On January 6, 2005, a train carrying toxic chlorine gas derailed in Graniteville, SC killing nine people and injuring about 250 others.

At the time I heard about this incident, I was waiting at O’Hare International Airport for what would be my last flight to London to date, after having spent a miserable summer and winter back in South Carolina.

Hearing about the incident worried me because I had family living right in the path of that gas.  Luckily no one in my family was hurt but my aunt’s car and the paint and wiring in her house (a nice old Victorian house near the old Graniteville mill) were ruined.

Thinking back though, this was right before I really stepped up my wanderings in the UK.  At least some of the travel I did, without a doubt, was looking for love and visiting friends and potential love interests, but I think this was when I also started yearning to find a village that existed in my mind, but I couldn’t pin down.

A few months later (and almost exactly 90 years after the Second Battle of Ypres), the thought of clouds of creeping toxic gas now far at the back of my mind, I was in the New Forest, staying in the town of Lyndhurst, Hampshire, a tickle of nostalgia developing and an overwhelming feeling that I was close- very close- to this village I wanted so badly to find.  That was also the trip when I trekked to the village of Minstead, where the tickle of nostalgia became a deepening itch.  Ultimately, though, I never found a village like the one I half-pictured.  I made up my mind that I must be looking for some place that no longer existed, that it was a long-lost fantasy of a part of England now buried under ASDA stores and Renault dealerships.  If I had been less than sixty miles to the West I’d have stumbled right into the heart of East Coker and been greeted by a flood of deja vu, but sadly I had no frame of reference to look for this tiny village in nearby Somerset.

It would be easy to say that the impact of that poison gas was well and truly over, but that isn’t the case.  Not only did I develop a keen eye for Edwardian and Victorian architecture and a weird compulsion to eat bully beef, but upon returning to the US in the summer of 2005 there was an incident that drove home for me how much the images on the news of that cloud of chlorine had shaken me.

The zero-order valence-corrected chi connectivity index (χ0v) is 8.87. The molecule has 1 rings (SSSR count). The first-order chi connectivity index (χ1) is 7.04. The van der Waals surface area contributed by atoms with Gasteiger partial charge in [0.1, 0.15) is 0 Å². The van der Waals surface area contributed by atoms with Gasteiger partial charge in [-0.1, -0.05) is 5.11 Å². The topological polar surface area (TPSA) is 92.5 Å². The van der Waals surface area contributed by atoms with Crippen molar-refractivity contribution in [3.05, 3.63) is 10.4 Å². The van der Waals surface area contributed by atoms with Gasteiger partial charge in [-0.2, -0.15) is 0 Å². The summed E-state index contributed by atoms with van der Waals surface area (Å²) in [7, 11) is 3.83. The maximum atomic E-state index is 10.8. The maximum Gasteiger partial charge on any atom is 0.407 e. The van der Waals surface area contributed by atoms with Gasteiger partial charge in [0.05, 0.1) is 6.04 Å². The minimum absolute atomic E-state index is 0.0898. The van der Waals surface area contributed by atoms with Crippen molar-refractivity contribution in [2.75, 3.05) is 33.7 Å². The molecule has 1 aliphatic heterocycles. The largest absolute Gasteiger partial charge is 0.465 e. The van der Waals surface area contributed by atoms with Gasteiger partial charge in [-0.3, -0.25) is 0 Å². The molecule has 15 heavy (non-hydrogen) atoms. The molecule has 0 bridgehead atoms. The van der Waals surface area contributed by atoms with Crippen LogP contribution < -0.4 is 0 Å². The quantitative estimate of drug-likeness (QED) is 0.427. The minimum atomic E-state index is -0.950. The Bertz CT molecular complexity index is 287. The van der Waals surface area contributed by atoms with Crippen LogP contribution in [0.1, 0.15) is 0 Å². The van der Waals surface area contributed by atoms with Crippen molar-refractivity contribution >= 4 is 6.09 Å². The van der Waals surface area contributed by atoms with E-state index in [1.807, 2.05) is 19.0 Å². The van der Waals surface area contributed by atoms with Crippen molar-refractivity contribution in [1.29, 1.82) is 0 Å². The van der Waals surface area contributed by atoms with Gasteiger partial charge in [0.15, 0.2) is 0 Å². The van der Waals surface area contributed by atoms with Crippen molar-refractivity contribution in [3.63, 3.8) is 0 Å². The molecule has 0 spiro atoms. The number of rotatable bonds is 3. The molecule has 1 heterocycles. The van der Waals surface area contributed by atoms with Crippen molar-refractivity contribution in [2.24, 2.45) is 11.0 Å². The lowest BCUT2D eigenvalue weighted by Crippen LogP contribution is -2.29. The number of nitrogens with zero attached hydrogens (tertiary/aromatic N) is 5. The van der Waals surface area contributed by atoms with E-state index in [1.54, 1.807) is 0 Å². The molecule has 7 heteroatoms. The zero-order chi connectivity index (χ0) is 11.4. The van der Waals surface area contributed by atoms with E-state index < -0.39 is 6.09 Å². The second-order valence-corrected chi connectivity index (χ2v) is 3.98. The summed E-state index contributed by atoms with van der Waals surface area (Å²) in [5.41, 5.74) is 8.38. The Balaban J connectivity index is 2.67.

On or around June 12, 2005, I was helping a friend (more accurately, my very first friend with benefits) move from Anacortes, WA to Ft. Worth, TX.  I think we were somewhere in the farm country south of Portland, Oregon (strangely enough) when a chemical smell wafted into the car.  It wasn’t the smell of chlorine, but I freaked out.  My chest tightened and I literally could not breathe.  I began to cough and felt my eyes water.  I had such a strong somatic reaction to that chemical smell that I literally thought for fully a minute that I was going to die.

I also discovered, some time later, that I could no longer be around indoor pools without an intense sense of anxiety and a nervous cough from the chlorine fumes (outdoor is OK, but I still don’t like being around that smell).  Luckily I don’t do anything that uses a great deal of bleach because I’m sure that would have much the same effect on me.

There is a distinct possibility that John was involved in the Battle of St. Julien, where gas was used on the Western Front for the second time.  I don’t know if this has anything to do with all of this or if my response to the news of the chlorine spill was just the usual, expected response of a classic anxiety case like me; the way it fits into that seeming emergence of a sort of visceral, unconscious awareness of that life is interesting, though.


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